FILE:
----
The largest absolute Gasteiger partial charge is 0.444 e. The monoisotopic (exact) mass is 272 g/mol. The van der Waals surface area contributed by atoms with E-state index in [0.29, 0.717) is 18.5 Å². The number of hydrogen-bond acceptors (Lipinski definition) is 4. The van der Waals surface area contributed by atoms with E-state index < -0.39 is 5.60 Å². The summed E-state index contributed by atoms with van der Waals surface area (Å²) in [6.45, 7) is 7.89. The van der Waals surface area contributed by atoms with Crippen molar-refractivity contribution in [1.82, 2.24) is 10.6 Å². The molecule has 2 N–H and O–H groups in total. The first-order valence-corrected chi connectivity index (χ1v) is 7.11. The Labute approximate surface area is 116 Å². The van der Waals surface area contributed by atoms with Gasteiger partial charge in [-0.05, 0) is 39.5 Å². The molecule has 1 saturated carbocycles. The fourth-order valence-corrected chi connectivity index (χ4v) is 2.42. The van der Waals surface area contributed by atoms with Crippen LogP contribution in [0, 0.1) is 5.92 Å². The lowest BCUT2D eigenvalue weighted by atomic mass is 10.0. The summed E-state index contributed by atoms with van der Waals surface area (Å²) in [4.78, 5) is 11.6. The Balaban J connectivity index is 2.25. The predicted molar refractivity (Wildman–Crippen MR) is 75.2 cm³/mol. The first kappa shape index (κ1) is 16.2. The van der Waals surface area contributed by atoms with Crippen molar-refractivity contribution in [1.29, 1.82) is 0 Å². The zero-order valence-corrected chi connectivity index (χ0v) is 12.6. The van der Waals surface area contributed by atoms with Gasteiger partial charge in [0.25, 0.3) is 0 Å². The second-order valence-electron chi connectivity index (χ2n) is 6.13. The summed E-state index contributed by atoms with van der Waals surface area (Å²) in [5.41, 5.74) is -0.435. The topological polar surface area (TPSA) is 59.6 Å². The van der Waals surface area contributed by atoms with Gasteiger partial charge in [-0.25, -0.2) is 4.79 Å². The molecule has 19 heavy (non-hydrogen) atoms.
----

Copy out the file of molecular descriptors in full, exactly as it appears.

The largest absolute Gasteiger partial charge is 0.444 e. The monoisotopic (exact) mass is 272 g/mol. The van der Waals surface area contributed by atoms with E-state index in [0.29, 0.717) is 18.5 Å². The number of hydrogen-bond acceptors (Lipinski definition) is 4. The van der Waals surface area contributed by atoms with E-state index < -0.39 is 5.60 Å². The summed E-state index contributed by atoms with van der Waals surface area (Å²) in [6.45, 7) is 7.89. The van der Waals surface area contributed by atoms with Crippen molar-refractivity contribution in [1.82, 2.24) is 10.6 Å². The molecule has 2 N–H and O–H groups in total. The first-order valence-corrected chi connectivity index (χ1v) is 7.11. The Labute approximate surface area is 116 Å². The van der Waals surface area contributed by atoms with Gasteiger partial charge in [-0.05, 0) is 39.5 Å². The molecule has 1 saturated carbocycles. The fourth-order valence-corrected chi connectivity index (χ4v) is 2.42. The van der Waals surface area contributed by atoms with Crippen LogP contribution in [0, 0.1) is 5.92 Å². The lowest BCUT2D eigenvalue weighted by atomic mass is 10.0. The summed E-state index contributed by atoms with van der Waals surface area (Å²) in [4.78, 5) is 11.6. The Balaban J connectivity index is 2.25. The predicted molar refractivity (Wildman–Crippen MR) is 75.2 cm³/mol. The first kappa shape index (κ1) is 16.2. The van der Waals surface area contributed by atoms with Crippen molar-refractivity contribution in [1.29, 1.82) is 0 Å². The zero-order valence-corrected chi connectivity index (χ0v) is 12.6. The van der Waals surface area contributed by atoms with Gasteiger partial charge in [0.25, 0.3) is 0 Å². The second-order valence-electron chi connectivity index (χ2n) is 6.13. The summed E-state index contributed by atoms with van der Waals surface area (Å²) in [5.41, 5.74) is -0.435. The topological polar surface area (TPSA) is 59.6 Å². The van der Waals surface area contributed by atoms with Gasteiger partial charge in [-0.25, -0.2) is 4.79 Å². The molecule has 19 heavy (non-hydrogen) atoms.